Beside COVID19 impact on economy, critics outline a host of challenges to Chinese growth model. They include rising inflation and commodity prices, wage increases inimical to low-cost manufacturing, bureaucratic hurdles to bold structural reforms, urban-rural income militating against social harmony, and an education system that squelches harmony. The fact is that resilient Chinese economy is not over-heating.

Read more: China’s growing power in Central Asia & Middle East: Challenge for the US

The economist noted that China’s accumulated investment in fixed assets is still low and real wages have been rising strongly, which should help boos consumption in the medium term.

Talk of popping bubbles is confined to high-end neighbourhoods in coastal capitals. Despite impact of the pandemic, Chinese economy is growing. The strategic agreement with Iran for supply of crude oil for 25 years secures China’s economic future.

China is emulating American experience in becoming an industrial powerhouse in the twentieth century. Formation of supplier-and-producer clusters is facilitates through cost-slashing in different regions now specializing in different sectors. The middle class has completed a successful production-consumption circle akin to the USA.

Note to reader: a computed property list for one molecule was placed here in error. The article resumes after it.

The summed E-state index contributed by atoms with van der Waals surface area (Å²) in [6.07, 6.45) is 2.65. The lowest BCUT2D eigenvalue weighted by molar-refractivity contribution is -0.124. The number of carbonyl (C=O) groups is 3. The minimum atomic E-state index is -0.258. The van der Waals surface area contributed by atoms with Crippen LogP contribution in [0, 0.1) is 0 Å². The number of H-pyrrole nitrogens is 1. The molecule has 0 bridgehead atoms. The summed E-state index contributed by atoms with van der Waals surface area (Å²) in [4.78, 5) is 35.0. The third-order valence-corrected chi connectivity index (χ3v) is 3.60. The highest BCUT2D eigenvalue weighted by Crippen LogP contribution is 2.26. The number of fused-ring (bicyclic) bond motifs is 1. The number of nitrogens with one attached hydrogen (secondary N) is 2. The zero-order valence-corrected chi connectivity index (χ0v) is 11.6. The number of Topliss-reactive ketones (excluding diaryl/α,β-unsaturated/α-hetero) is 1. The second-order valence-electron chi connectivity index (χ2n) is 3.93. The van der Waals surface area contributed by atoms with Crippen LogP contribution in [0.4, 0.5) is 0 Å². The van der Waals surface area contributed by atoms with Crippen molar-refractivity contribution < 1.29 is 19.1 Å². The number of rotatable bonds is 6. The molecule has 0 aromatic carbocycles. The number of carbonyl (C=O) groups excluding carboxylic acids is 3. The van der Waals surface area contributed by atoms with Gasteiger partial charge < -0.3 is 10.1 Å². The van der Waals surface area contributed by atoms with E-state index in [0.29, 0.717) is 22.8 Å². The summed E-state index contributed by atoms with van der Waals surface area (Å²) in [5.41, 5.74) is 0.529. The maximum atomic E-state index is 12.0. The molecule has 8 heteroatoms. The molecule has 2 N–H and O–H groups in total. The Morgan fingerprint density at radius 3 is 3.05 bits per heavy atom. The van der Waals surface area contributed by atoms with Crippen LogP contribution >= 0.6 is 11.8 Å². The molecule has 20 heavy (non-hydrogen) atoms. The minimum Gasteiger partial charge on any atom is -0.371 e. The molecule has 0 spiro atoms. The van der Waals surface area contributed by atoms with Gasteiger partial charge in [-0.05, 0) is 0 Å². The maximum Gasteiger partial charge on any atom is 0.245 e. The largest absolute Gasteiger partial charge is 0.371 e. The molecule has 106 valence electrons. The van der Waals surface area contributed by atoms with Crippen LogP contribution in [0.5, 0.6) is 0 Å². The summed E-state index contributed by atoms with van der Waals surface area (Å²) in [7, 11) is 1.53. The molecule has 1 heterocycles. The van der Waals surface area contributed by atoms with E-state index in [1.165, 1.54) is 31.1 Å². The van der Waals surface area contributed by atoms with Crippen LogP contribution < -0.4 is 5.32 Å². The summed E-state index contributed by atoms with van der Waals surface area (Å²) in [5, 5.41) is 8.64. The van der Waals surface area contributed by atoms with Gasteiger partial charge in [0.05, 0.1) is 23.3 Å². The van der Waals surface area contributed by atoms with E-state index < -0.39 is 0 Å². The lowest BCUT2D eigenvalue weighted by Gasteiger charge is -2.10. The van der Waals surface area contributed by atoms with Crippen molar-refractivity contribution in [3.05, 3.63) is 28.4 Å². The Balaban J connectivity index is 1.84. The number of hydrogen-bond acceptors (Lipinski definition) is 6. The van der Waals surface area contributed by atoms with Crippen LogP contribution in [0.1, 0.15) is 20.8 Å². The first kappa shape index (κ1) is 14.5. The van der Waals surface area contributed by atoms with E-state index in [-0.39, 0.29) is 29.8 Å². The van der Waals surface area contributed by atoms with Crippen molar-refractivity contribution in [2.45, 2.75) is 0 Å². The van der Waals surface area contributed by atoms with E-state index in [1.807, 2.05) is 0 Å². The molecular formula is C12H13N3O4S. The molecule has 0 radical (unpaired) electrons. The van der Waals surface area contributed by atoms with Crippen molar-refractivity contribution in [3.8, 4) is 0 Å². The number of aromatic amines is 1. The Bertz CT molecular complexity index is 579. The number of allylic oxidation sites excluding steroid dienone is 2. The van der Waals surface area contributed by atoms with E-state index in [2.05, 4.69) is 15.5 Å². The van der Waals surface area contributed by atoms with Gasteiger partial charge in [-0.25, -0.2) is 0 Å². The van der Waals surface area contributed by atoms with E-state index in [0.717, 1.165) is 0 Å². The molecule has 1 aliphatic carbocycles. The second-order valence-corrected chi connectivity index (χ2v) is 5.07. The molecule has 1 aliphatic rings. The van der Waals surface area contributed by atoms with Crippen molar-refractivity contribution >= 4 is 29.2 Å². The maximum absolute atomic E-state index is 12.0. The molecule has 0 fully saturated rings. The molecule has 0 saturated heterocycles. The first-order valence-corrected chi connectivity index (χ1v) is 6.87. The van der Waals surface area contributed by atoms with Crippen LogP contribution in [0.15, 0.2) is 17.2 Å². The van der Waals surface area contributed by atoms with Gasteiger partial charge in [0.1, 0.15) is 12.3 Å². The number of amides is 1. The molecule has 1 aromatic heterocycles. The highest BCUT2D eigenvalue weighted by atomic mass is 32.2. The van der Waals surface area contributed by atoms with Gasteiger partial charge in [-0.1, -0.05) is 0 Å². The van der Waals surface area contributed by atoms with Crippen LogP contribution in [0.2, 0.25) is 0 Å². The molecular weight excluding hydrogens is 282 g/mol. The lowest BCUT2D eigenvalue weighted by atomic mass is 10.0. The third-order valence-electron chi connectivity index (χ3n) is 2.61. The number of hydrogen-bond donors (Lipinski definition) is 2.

Myth 12: Burgeoning poverty due to unbalanced growth

China was able to bridge the stark differences that existed between rural and urban lifestyles. The hukou system was designed to prevent rural to urban migration. In China today, poverty refers mainly to the rural poor, as decades of economic growth have largely eradicated urban poverty. The dramatic progress in reducing poverty over the past three decades in China is well known.

According to the World Bank, more than 850 million Chinese people have been lifted out of extreme poverty. China’s poverty rate fell from 88 percent in 1981 to 0.7 percent in 2015, as measured by the percentage of people living on the equivalent of US$1.90 or less per day in 2011 purchasing price parity terms.

In 2017, China lifted 12.89 million rural people from poverty which put the poverty rate at 3.1 percent compared to its 4.5 percent the previous year. Around 500 million people, or 40 percent of the population within China, survive on $5.50 per day or less. Productivity has overpowered lack of innovation, creaky distribution networks, patchy tax collection, and even corruption.

Myth 13: China is militarily aggressive

China is accused of harbouring outlandish territorial claims in South China Sea, confronting Japan on the high seas and the Philippines.  Over 1000 ballistic weapons aim at Taiwan.